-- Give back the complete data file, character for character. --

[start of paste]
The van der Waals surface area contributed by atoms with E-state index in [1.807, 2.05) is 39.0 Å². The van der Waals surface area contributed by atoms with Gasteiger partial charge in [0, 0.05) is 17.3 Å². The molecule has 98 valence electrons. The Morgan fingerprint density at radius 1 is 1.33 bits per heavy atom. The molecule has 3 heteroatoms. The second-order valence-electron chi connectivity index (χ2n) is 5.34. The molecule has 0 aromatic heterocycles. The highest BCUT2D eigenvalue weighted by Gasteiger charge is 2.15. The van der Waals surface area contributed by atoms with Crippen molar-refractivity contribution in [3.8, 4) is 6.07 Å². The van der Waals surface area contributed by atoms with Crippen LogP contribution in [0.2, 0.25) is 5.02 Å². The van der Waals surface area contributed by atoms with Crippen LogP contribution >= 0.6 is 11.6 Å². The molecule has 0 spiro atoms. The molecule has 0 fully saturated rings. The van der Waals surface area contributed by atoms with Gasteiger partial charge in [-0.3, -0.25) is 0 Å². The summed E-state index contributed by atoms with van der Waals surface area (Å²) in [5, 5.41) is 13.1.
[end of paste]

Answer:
The van der Waals surface area contributed by atoms with E-state index in [1.807, 2.05) is 39.0 Å². The van der Waals surface area contributed by atoms with Gasteiger partial charge in [0, 0.05) is 17.3 Å². The molecule has 98 valence electrons. The Morgan fingerprint density at radius 1 is 1.33 bits per heavy atom. The molecule has 3 heteroatoms. The second-order valence-electron chi connectivity index (χ2n) is 5.34. The molecule has 0 aromatic heterocycles. The highest BCUT2D eigenvalue weighted by Gasteiger charge is 2.15. The van der Waals surface area contributed by atoms with Crippen molar-refractivity contribution in [3.8, 4) is 6.07 Å². The van der Waals surface area contributed by atoms with Crippen LogP contribution in [0.2, 0.25) is 5.02 Å². The van der Waals surface area contributed by atoms with Crippen LogP contribution >= 0.6 is 11.6 Å². The molecule has 0 spiro atoms. The molecule has 0 fully saturated rings. The van der Waals surface area contributed by atoms with Gasteiger partial charge in [-0.3, -0.25) is 0 Å². The summed E-state index contributed by atoms with van der Waals surface area (Å²) in [5, 5.41) is 13.1.